All of a sudden it was like I put on special glasses that let me see the world in a different light and all these problems, all these places where I was like there’s nowhere in the real world where I’m going to use algorithms in my code, bam, it was popping up everywhere. It’s like, “Whoa! Look! Oh, I recognize this. This is like a min-max problem.” Bam! All of these places I started writing really efficient, really good code because I could see the problems.

I can also see the pain when job interviewers start asking puzzles and algorithms stuff. I hate it. If you want a job you are stressed already and now you have to focus, concentrate and tackle the tough problem at the blackboard as if you would do it at your real work! Problem-solving is very creative activity and It can not be done effectively under stress because the brain actually focuses on security aspect first and foremost. I don’t know how to replace this practice, but it is total evil to me. Interviewers, please, don’t do it to us, developers, unless the job requires this type of skill and knowledge. Pretty interesting article on the related topic from Yegor Bugayenko. But since interviewers still continue asking, maybe realizing the importance of fundamentals, we should be prepared!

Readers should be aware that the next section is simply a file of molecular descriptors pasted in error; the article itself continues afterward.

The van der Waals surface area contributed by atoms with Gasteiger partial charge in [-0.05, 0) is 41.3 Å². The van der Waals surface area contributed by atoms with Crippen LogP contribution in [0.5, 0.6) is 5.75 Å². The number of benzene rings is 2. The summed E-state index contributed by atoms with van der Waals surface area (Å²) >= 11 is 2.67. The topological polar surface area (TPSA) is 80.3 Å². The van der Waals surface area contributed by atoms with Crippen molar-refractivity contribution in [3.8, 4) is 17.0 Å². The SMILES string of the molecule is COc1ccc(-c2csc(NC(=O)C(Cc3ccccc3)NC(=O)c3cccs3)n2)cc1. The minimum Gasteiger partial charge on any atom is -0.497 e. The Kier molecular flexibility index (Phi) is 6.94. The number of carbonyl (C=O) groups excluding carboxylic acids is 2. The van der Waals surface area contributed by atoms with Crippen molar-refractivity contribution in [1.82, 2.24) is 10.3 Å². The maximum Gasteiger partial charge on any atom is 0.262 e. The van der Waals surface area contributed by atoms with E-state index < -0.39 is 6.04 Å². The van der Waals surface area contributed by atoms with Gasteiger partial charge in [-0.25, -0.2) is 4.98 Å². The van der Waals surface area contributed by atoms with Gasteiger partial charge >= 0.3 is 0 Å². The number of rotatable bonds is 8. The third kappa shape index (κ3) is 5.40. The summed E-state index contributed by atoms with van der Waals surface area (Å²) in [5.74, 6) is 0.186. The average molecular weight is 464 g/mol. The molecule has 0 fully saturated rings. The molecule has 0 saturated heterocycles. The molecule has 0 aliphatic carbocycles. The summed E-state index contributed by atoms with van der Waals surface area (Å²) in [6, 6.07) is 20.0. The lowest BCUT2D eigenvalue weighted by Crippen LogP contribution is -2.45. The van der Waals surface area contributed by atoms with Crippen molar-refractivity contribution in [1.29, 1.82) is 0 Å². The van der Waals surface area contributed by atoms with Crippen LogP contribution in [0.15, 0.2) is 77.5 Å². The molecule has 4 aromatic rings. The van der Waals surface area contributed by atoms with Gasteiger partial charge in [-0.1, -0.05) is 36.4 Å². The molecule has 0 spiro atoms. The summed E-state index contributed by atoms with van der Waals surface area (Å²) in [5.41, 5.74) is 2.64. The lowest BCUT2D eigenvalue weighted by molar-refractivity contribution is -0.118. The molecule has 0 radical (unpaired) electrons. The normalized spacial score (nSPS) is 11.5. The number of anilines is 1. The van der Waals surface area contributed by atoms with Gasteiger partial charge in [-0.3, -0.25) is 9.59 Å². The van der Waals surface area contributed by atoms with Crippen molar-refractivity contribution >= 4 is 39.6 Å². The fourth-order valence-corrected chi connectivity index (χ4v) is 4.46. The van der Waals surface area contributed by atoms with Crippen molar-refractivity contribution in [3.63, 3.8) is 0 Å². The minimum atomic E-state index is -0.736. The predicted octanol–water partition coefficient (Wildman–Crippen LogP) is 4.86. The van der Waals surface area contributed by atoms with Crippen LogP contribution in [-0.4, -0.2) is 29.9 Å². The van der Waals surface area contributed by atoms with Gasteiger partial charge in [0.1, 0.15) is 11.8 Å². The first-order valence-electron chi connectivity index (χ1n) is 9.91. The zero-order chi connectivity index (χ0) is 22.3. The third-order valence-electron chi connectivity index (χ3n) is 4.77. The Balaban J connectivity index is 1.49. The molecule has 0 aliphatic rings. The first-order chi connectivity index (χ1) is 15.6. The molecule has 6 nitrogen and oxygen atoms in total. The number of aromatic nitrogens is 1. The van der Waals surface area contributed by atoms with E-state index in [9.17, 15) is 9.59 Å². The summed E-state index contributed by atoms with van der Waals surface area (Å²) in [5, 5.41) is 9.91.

Hence, if you have some spare time and you have a choice either to learn some new cool JavaScript framework, which will be forgotten in few years or some of the algorithms or design patterns which will serve you throughout all your career, I believe it is better to select last option.

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Знайомство з мовою програмування APL